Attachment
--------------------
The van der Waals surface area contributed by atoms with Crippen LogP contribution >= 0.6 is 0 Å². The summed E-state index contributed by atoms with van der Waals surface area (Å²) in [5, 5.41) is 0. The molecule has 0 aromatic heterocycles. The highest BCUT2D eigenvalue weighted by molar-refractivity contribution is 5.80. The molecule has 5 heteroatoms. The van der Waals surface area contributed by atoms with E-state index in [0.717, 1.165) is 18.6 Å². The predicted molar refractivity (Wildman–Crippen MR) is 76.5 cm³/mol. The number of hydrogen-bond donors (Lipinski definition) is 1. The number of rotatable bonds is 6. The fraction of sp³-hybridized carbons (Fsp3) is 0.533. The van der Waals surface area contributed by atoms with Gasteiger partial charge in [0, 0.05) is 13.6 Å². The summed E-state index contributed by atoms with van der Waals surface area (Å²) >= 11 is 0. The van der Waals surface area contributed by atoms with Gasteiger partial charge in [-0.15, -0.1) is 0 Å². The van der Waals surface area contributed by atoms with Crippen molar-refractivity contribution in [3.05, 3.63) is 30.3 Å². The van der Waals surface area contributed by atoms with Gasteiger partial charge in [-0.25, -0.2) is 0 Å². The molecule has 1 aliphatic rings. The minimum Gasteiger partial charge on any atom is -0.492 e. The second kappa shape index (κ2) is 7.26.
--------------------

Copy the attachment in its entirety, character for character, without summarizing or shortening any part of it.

The van der Waals surface area contributed by atoms with Crippen LogP contribution >= 0.6 is 0 Å². The summed E-state index contributed by atoms with van der Waals surface area (Å²) in [5, 5.41) is 0. The molecule has 0 aromatic heterocycles. The highest BCUT2D eigenvalue weighted by molar-refractivity contribution is 5.80. The molecule has 5 heteroatoms. The van der Waals surface area contributed by atoms with E-state index in [0.717, 1.165) is 18.6 Å². The predicted molar refractivity (Wildman–Crippen MR) is 76.5 cm³/mol. The number of hydrogen-bond donors (Lipinski definition) is 1. The number of rotatable bonds is 6. The fraction of sp³-hybridized carbons (Fsp3) is 0.533. The van der Waals surface area contributed by atoms with Gasteiger partial charge in [0, 0.05) is 13.6 Å². The summed E-state index contributed by atoms with van der Waals surface area (Å²) >= 11 is 0. The van der Waals surface area contributed by atoms with Gasteiger partial charge in [-0.15, -0.1) is 0 Å². The van der Waals surface area contributed by atoms with Crippen molar-refractivity contribution in [3.05, 3.63) is 30.3 Å². The van der Waals surface area contributed by atoms with Gasteiger partial charge in [-0.25, -0.2) is 0 Å². The molecule has 1 aliphatic rings. The minimum Gasteiger partial charge on any atom is -0.492 e. The second kappa shape index (κ2) is 7.26.